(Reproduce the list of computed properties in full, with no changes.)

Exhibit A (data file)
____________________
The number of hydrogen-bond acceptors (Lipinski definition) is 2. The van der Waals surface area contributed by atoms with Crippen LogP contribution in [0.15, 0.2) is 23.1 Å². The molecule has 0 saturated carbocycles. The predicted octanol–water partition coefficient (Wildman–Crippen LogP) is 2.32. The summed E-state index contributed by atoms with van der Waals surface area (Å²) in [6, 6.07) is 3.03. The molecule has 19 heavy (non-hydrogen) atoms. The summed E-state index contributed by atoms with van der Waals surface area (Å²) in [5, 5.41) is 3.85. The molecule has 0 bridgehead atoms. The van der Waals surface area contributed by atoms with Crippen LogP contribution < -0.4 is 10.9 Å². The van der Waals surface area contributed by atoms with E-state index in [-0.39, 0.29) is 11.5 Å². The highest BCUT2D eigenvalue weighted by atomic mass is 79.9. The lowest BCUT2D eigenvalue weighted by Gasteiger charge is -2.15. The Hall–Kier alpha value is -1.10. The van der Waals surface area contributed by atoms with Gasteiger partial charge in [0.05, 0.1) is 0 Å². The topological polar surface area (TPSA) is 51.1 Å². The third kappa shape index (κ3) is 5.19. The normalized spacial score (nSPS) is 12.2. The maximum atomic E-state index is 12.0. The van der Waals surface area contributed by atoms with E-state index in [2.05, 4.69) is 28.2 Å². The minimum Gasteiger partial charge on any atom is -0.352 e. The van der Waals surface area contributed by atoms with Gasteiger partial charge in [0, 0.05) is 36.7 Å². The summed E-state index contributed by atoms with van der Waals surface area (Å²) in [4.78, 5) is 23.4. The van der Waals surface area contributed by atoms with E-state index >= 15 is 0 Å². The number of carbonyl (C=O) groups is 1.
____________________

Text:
The number of hydrogen-bond acceptors (Lipinski definition) is 2. The van der Waals surface area contributed by atoms with Crippen LogP contribution in [0.15, 0.2) is 23.1 Å². The molecule has 0 saturated carbocycles. The predicted octanol–water partition coefficient (Wildman–Crippen LogP) is 2.32. The summed E-state index contributed by atoms with van der Waals surface area (Å²) in [6, 6.07) is 3.03. The molecule has 19 heavy (non-hydrogen) atoms. The summed E-state index contributed by atoms with van der Waals surface area (Å²) in [5, 5.41) is 3.85. The molecule has 0 bridgehead atoms. The van der Waals surface area contributed by atoms with Crippen LogP contribution < -0.4 is 10.9 Å². The van der Waals surface area contributed by atoms with E-state index in [-0.39, 0.29) is 11.5 Å². The highest BCUT2D eigenvalue weighted by atomic mass is 79.9. The lowest BCUT2D eigenvalue weighted by Gasteiger charge is -2.15. The Hall–Kier alpha value is -1.10. The van der Waals surface area contributed by atoms with Gasteiger partial charge in [0.05, 0.1) is 0 Å². The topological polar surface area (TPSA) is 51.1 Å². The third kappa shape index (κ3) is 5.19. The normalized spacial score (nSPS) is 12.2. The maximum atomic E-state index is 12.0. The van der Waals surface area contributed by atoms with E-state index in [2.05, 4.69) is 28.2 Å². The minimum Gasteiger partial charge on any atom is -0.352 e. The van der Waals surface area contributed by atoms with Gasteiger partial charge in [0, 0.05) is 36.7 Å². The summed E-state index contributed by atoms with van der Waals surface area (Å²) in [4.78, 5) is 23.4. The van der Waals surface area contributed by atoms with E-state index >= 15 is 0 Å². The number of carbonyl (C=O) groups is 1.